MakerDAO: Ethereum’s Decentralized Central Bank


Blockchain technology and modern cryptography has enabled the creation of programmable money. MakerDAO and The Maker Foundation have created a platform for the generation and exchange of the stablecoin DAI, which has become a vital aspect of Ethereum’s $159 billion dollar DeFi ecosystem. 

DAI is algorithmically backed by digital assets deposited onto Maker Protocol – which is an assortment of smart contracts that operate without the need of centralized intermediaries. These assets, along with various incentive mechanisms set in place by MKR holders, keep DAI pegged to the USD. 

1 DAI = $1. 

In this article, we’ll go over some of the history, mechanics, and onboarding processes of MakerDAO to get you started on your DeFi journey. 


MakerDAO was founded in 2014, a year before Ethereum even launched. When single collateral DAI (SCD) was released to Ethereum’s mainnet in 2017, it helped usher in entirely new perspectives about the roles that stable reserve currencies could play in DeFi. Rather than having to rely on centralized stable coins like USDT or USDC, which present distinct third party risks, decentralized applications (dApps) could now utilize a decentralized reserve currency. This was game-changing and set the stage for multi-collateral DAI (MCD) which was released to Ethereum’s mainnet in November 2019. 

The functionality and mechanisms of the Maker protocol are governed by MKR holders. Proposals are made within MakerDAO (Maker’s Decentralized Autonomous Organization) on which Ethereum based assets are deemed acceptable as collateral and what the appropriate collateralization ratios are. 

These ratios directly affect how much DAI you can generate against deposited collateral(s). 

The Maker Protocol is a complex system involving many moving parts. Essentially, what you need to understand is the ecosystem is incentivized to keep DAI pegged to $1 by shifting the supply of DAI to equal it’s demand, and no single entity is in control of it

It’s a decentralized central bank governed by smart contracts on the Ethereum blockchain.


Rather than go into detail about how each aspect of the Maker protocol works, let’s focus on how someone would want to use it. 

The simplest way to utilize Maker is to lock-up (lend) your collateral in exchange for DAI (borrow). As stated, the various collateral ratios affect how much DAI you can borrow. If the current minimum collateral ratio is 145%, then you are required to deposit $145 worth of ETH for every 100 DAI you borrow. At the time of writing, the minimum amount of DAI that can be generated from opening a vault, otherwise known as the Debt Floor or Dust Limit, is 10,000 DAI.

To obtain a secured DAI loan, simply do the following. 

  1. Connect your ERC20 digital wallet (Metamask, Math, Trust) to the Oasis dApplication which hosts the Maker Protocol and sign the initial signature with your wallet.
  1. Open a Vault and choose to either Multiply or Borrow against your ETH

4. Configure your Vault settings. Don’t choose to multiply or borrow the max amounts. All you’re doing is putting yourself at a higher risk of getting liquidated if the price of your collateral drops.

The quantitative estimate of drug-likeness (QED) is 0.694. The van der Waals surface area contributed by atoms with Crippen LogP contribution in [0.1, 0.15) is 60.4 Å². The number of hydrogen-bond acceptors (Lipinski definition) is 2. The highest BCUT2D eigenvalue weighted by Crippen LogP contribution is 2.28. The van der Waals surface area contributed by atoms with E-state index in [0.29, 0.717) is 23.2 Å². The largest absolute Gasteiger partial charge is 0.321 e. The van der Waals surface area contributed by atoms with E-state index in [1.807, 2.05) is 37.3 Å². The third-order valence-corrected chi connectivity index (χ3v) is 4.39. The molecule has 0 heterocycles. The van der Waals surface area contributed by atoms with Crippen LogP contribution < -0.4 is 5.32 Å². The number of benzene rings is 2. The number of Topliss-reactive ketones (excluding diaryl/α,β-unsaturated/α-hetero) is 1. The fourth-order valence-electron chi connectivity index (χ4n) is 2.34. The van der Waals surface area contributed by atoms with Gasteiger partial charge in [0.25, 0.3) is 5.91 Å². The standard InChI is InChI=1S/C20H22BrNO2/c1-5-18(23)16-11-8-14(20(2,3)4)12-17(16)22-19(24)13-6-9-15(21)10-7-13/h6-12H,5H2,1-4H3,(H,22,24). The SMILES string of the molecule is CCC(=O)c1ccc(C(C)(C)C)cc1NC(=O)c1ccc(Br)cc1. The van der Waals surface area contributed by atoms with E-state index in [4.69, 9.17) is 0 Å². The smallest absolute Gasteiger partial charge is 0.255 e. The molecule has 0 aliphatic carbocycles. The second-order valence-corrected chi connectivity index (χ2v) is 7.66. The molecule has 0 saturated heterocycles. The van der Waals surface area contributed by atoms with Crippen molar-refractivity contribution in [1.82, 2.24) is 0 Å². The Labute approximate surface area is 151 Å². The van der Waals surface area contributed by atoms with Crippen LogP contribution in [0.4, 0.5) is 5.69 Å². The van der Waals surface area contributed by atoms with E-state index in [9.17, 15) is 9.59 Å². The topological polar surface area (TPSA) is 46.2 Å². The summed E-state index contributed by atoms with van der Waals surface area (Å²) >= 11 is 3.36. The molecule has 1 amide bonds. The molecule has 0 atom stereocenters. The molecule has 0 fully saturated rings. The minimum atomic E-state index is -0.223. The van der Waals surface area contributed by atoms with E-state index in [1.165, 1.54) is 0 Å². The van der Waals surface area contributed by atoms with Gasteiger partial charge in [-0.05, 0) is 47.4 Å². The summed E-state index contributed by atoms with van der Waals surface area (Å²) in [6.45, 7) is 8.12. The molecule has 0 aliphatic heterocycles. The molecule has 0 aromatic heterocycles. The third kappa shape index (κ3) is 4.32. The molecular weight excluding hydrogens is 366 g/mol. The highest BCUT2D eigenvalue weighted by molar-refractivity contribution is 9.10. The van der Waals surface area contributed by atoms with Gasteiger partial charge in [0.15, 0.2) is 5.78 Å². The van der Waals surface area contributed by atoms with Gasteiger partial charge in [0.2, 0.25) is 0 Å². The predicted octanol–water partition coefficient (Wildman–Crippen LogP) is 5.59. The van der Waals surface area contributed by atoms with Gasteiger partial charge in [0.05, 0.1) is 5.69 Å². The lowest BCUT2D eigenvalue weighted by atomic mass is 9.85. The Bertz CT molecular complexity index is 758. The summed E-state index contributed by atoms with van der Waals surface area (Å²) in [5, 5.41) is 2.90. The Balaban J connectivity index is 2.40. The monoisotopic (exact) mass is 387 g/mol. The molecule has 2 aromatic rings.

5. Generate and withdraw DAI from the Maker Protocol. Do with it what you wish!

6. To unlock your collateral, simply pay back the DAI loan along with the stability fee (~2%) and your collateral will be placed back into your wallet.

You now have your ETH deposited into Maker and you have 10,000 (or more) new shiny DAI to spend or lend out. You’ll of course have to keep in mind smart contract & liquidation risks

Smart contract risk refers to the Maker Protocol being hacked. Given that this hasn’t occurred since its inception and it holds over $10 billion worth of collateral, I’d say the probability of this is unlikely – but it is not 0%. 

Liquidation risk refers to the value of your collateral dropping to a point where it needs to be sold off to maintain the aforementioned MCR. This risk can vary depending on your needs but it is under your control. 

Final Thoughts

One of DeFi’s greatest attributes is its composability

DeFi developers often refer to what they’re building as money legos. Different dApps built on the same blockchain can easily inter-operate and their digital assets can be assembled in various combinations. You can deposit ETH on Maker to generate DAI, then sell that DAI for ETH on Uniswap, and deposit your new ETH to generate more DAI, etc. 

Let your mind wander in terms of all the possibilities in this new permissionless paradigm. 

Structured DeFi products can become extremely complicated and profitable. While there are fees involved with a decentralized system like this, they are going to incentivized actors like Maker’s Keepers, rather than centralized intermediaries who can build monopolies and censor payments at their will. 

While the stablecoin wars are raging, it’s hard to say which will be around for the long haul – centralized USDT (Tether) probably won’t. MakerDAO has been a pioneer in DeFi since its inception and you can be sure that the algorithms backing DAI won’t change beyond the parameters governed by MKR holders. DAI is arguably more secure than any of the other stable coins because all the assets backing it are effectively overcollateralized. 

1 DAI=$1.

Zachary Roth

Classical musician turned crypto analyst & entrepreneur. Trying to front run web 3.0 and share what I can with the community. Technology will increasingly become blockchain based and I’ll be right there with it. 

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